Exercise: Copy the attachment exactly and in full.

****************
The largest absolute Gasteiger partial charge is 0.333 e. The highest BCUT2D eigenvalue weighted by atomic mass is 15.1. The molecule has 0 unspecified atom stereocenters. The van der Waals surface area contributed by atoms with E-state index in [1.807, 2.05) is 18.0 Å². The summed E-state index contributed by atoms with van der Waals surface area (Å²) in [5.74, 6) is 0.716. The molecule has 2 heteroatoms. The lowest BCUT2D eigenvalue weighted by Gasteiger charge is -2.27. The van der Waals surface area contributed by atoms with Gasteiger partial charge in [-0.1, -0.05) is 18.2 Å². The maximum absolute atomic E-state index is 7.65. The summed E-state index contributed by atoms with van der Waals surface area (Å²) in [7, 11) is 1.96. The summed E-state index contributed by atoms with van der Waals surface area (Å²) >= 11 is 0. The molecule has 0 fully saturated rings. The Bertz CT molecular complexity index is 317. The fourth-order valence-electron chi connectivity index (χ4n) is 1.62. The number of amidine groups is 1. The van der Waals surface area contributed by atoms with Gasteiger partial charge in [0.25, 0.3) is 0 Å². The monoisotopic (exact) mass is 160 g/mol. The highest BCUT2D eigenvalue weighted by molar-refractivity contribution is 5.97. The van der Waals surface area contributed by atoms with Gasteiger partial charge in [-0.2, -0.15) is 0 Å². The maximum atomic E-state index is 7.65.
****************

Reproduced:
The largest absolute Gasteiger partial charge is 0.333 e. The highest BCUT2D eigenvalue weighted by atomic mass is 15.1. The molecule has 0 unspecified atom stereocenters. The van der Waals surface area contributed by atoms with E-state index in [1.807, 2.05) is 18.0 Å². The summed E-state index contributed by atoms with van der Waals surface area (Å²) in [5.74, 6) is 0.716. The molecule has 2 heteroatoms. The lowest BCUT2D eigenvalue weighted by Gasteiger charge is -2.27. The van der Waals surface area contributed by atoms with Gasteiger partial charge in [-0.1, -0.05) is 18.2 Å². The maximum absolute atomic E-state index is 7.65. The summed E-state index contributed by atoms with van der Waals surface area (Å²) in [7, 11) is 1.96. The summed E-state index contributed by atoms with van der Waals surface area (Å²) >= 11 is 0. The molecule has 0 fully saturated rings. The Bertz CT molecular complexity index is 317. The fourth-order valence-electron chi connectivity index (χ4n) is 1.62. The number of amidine groups is 1. The van der Waals surface area contributed by atoms with Gasteiger partial charge in [0.25, 0.3) is 0 Å². The monoisotopic (exact) mass is 160 g/mol. The highest BCUT2D eigenvalue weighted by molar-refractivity contribution is 5.97. The van der Waals surface area contributed by atoms with Gasteiger partial charge in [-0.2, -0.15) is 0 Å². The maximum atomic E-state index is 7.65.